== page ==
The shipping season on Lake Michigan typically ran from April through mid-December, allowing the keepers on Squaw Island to spend the winter months elsewhere. After closing up the station, the keepers prepared to leave the island on December 14, 1900. Keeper Shields, his wife Mary, and his wife’s niece Lucy Davis along with assistant keepers Owen McCauley and Lucien Morden boarded the station’s twenty-two-foot sailboat and set off for Beaver Island. During the journey, the sailboat was struck by a sudden squall that tossed all of its occupants into the frigid lake. Everyone managed to reach the upset boat, and all but Morden, who refused to do so, were lashed to the craft. The two women perished later that day as darkness set in. Morden lasted a few more hours before he lost his grip, fell overboard, and drowned.
By the following morning, the sailboat had drifted into the steamer channel and was spotted by the Manhattan, bound for Manitowoc, Wisconsin with a load of coal. A small boat was lowered, and the two keepers, along with the bodies of the two, ice-covered women, were taken aboard the steamship and transported to Manitowoc. The men were treated at Holy Family Hospital, and Keeper McCauley was able to return home to Beaver Island later that month. Keeper Shields didn’t fare as well. He remained in the hospital for six months, and his right leg had to be amputated at the knee.
On October 25, 1901, the auditor of the Treasury Department disallowed the reimbursement of $510.75 for “medical attendance, surgical services, and expenses” incurred at the hospital by the two keepers. The same auditor also disallowed the reimbursement of $16.07 for traveling expenses of the keepers from the hospital to their homes.
Keeper Shields was subsequently appointed keeper of the new lighthouse depot at Charlevoix, while McCauley took charge of Squaw Island Lighthouse and remained there until it was discontinued in 1928. Between 1916 and 1919, Keeper McCauley and his assistants were recognized on five occasions for rendering assistance to a disabled vessel near the station. Having the opportunity to help someone in distress must have been gratifying for Keeper McCauley after his own ordeal years earlier.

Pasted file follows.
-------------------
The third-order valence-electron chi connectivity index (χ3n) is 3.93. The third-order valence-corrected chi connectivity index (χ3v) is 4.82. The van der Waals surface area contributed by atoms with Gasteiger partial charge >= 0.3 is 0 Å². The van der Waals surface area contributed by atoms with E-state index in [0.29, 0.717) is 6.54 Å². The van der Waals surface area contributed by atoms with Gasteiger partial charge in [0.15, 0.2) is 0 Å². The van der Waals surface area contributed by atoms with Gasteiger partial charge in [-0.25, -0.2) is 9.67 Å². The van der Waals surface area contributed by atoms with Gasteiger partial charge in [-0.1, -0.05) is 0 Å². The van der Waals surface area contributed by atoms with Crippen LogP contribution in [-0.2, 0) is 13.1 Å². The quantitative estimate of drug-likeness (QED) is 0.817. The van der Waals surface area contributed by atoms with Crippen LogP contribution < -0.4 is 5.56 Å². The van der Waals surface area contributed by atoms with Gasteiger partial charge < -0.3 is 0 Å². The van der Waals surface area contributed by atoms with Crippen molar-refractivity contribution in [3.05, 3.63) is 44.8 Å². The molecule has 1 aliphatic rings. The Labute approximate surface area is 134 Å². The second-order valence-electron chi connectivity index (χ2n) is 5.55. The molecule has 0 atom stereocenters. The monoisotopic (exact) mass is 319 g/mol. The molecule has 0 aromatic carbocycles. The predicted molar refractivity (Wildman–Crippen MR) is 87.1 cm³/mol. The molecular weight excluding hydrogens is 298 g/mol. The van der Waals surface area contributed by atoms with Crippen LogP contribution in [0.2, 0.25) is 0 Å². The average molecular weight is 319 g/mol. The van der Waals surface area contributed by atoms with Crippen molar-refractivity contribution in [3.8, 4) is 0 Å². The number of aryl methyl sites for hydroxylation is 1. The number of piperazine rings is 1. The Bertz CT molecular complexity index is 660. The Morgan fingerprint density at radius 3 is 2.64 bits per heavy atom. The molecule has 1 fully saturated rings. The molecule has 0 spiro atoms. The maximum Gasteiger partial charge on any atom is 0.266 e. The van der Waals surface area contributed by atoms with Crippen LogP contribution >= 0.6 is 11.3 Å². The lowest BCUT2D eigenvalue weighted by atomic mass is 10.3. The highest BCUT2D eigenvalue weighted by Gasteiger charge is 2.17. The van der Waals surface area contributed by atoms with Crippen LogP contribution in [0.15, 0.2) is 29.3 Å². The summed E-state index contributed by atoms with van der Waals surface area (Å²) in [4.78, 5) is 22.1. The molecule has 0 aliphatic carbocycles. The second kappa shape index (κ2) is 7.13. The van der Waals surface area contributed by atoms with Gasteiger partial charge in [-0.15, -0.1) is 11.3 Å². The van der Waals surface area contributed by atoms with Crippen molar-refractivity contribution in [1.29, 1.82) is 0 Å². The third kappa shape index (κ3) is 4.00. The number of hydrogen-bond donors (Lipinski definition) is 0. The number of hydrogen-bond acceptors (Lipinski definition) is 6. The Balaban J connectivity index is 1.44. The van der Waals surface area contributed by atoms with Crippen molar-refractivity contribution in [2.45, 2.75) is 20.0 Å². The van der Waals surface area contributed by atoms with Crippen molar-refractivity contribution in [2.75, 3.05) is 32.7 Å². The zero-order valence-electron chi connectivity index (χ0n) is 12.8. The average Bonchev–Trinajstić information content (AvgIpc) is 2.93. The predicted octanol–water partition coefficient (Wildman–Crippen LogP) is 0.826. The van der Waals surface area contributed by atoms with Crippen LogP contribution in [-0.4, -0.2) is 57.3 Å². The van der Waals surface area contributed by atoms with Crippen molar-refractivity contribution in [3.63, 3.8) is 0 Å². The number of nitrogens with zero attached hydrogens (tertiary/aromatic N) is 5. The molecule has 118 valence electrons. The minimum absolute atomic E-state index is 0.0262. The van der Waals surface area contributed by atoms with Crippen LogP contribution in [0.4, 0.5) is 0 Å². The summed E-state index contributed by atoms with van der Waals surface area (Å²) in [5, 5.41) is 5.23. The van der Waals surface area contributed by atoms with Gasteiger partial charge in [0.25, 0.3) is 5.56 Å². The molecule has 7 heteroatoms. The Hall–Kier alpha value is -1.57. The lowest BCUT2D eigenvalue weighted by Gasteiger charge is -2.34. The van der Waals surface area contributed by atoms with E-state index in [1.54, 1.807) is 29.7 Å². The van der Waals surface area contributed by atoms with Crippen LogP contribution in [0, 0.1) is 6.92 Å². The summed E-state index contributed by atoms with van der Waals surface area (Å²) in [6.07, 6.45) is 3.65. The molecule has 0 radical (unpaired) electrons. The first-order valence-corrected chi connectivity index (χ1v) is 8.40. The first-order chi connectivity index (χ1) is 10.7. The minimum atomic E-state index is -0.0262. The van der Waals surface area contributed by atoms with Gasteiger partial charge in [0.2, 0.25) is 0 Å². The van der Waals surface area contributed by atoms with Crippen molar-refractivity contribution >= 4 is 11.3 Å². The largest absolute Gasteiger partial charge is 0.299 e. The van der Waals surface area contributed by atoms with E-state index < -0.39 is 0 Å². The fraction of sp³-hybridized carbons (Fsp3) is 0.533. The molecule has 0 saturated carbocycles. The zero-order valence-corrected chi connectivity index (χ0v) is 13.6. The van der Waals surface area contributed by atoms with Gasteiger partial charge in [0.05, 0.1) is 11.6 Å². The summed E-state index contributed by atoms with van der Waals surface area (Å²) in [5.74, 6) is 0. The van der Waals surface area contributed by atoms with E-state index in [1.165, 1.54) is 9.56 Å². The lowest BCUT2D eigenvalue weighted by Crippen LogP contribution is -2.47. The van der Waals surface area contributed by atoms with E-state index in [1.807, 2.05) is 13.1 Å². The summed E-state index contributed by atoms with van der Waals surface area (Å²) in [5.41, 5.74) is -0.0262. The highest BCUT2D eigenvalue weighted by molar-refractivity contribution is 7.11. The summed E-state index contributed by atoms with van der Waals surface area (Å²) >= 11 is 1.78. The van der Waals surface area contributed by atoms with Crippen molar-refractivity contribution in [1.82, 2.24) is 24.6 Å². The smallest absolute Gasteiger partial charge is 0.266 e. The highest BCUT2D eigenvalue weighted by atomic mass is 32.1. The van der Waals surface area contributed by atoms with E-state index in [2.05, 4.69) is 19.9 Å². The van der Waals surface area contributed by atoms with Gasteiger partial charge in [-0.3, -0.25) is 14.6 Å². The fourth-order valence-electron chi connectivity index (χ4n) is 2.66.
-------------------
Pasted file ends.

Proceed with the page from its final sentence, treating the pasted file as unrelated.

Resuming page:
Keeper McCauley spent the final eight years of his lighthouse service caring for the lights at St. Joseph, Michigan.
The government attempted to divest Squaw Island Lighthouse in July 1936, and renewed its efforts the next April, when bids for the property were accepted at Milwaukee, Wisconsin. At some point, the lighthouse did pass into private hands. The island and lighthouse were on the market for $3,200,000 in 2013, but in 2016, ninety-seven-year-old Tom Child, who had owned the lighthouse since about 1964, decided to restore the property. Child, who was aboard a warship at Pearl Harbor during the surprise Japanese attack in 1941, returned to Squaw Island Lighthouse, along with two of his daughters, in 2016 for the first time in nearly twenty years. In early September 2016, a bulldozer, excavator, generators, refrigerators, and construction material were towed to Squaw Island aboard a barge. Over the next three weeks, roughly a dozen workers from McDonough Construction camped on the island while they placed a new roof on the lighthouse, restored its exterior, and cut back trees and vegetation to open up the space around the lighthouse. A half-hour special entitled “Saving the Lighthouse on Squaw Island” was aired on Thanksgiving Day that year to share the work with the public.
Located on Squaw Island, six miles north of Beaver Island. The lighthouse and island are privately owned. Grounds/dwelling/tower.
The lighthouse and island are privately owned. Grounds/dwelling/tower.
Pictures on this page copyright Kraig Anderson, used by permission.